Altruisms aside, a large part of this will be to help me get the instruments themselves to releasable states. As I said above the album has been mixed, and it uses the instruments, however none of them were recoreded in their completed versions, but rather, at best buggy alpha versions. They still sound great, but for the actual release of the instruments I’d like them to be somewhere closer to perfect. By recreating them each for this space, it affords me the time to optimize, clean-up and even improve upon them. Doing so publicly will also allow for feedback and input from others so that each instrument can reach its maximum potential.
If you are looking to fully participate in this series you will want to create an account over at github. All of the collaboration and release of source will be managed through the plpheads repository. If you would like to contribute, I will have to add you as a collaborator. Please visit my profile and send me a message if you would like to be added as a collaborator. There is currently nothing in the repository, but groups will begin being added there starting with the second tutorial.
The best ideas hopefully won’t be the ones that are covered in this series but the ones it inspires. Here’s hoping you’ll come along for the ride, and possibly will be one of the sources of those new and wonderful ideas.
If you don’t know, bidule is the other modular audio software. You know the one with the crazy initiation involving candles, hoods and a scientific calculator. I know, I know you thought all the rituals were just a conspiracy theory, but I’m here to tell you they are true. And that’s before you purchase the early-bird license, I won’t even get into the crazy things they make you do after. But I will say its well worth the body branding and I’m going to use this blog as a way to not just tell you but to show you.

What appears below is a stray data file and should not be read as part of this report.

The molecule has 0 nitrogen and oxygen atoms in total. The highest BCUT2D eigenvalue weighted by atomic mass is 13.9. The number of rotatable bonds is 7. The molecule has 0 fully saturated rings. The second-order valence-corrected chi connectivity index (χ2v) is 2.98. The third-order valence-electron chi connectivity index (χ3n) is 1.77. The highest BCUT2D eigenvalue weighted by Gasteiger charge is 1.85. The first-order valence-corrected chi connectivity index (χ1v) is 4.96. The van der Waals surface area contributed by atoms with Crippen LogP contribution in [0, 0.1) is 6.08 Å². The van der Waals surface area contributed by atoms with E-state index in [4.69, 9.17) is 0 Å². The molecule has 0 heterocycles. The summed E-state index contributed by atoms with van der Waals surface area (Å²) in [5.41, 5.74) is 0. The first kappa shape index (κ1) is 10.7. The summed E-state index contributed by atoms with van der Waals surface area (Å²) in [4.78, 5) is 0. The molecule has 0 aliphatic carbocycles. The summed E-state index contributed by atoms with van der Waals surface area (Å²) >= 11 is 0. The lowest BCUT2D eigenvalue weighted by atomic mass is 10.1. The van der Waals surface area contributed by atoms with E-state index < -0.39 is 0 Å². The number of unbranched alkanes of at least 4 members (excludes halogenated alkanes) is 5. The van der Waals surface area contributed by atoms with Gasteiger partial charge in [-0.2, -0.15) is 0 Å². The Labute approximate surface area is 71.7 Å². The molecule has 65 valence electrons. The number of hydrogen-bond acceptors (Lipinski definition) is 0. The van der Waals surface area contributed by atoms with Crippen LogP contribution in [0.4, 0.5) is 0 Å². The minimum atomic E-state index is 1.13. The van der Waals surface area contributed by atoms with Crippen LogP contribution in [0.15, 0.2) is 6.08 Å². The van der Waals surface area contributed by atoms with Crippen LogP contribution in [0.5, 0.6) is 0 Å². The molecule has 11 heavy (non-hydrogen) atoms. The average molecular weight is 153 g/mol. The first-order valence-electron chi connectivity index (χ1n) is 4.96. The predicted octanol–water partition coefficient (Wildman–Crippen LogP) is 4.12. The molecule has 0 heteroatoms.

For the past three years now I’ve been locked in the catacombs working on a project that takes bidule by the ram horns and really runs with it. The result of which is a secret audio elixer which if taken on a specified day will open up a gateway to nirvana, I hope. At the very least it will lead to the fountain of teen spirit, where you’ll remember what it was like to build mod, or patch your first analog synth, or whatever it was that first lured you into the underworld of audiophilia. But that’s getting way ahead of ourselves.
A main goal of the blog will be to provide a step by step map through bidule which starts from an empty layout to full instruments. Along the way I’ll impart some of the wisdom I’ve learned since my initiation into the finer ways of biduling, and at the end of it all…. okay I’ll tell you a secret which I’m probably not supposed to tell you [... grand dragon edit] – 42.
To whet your apetite have a look at the first two PEMF Sessions, a separate but related series about these instruments and the project they were built for.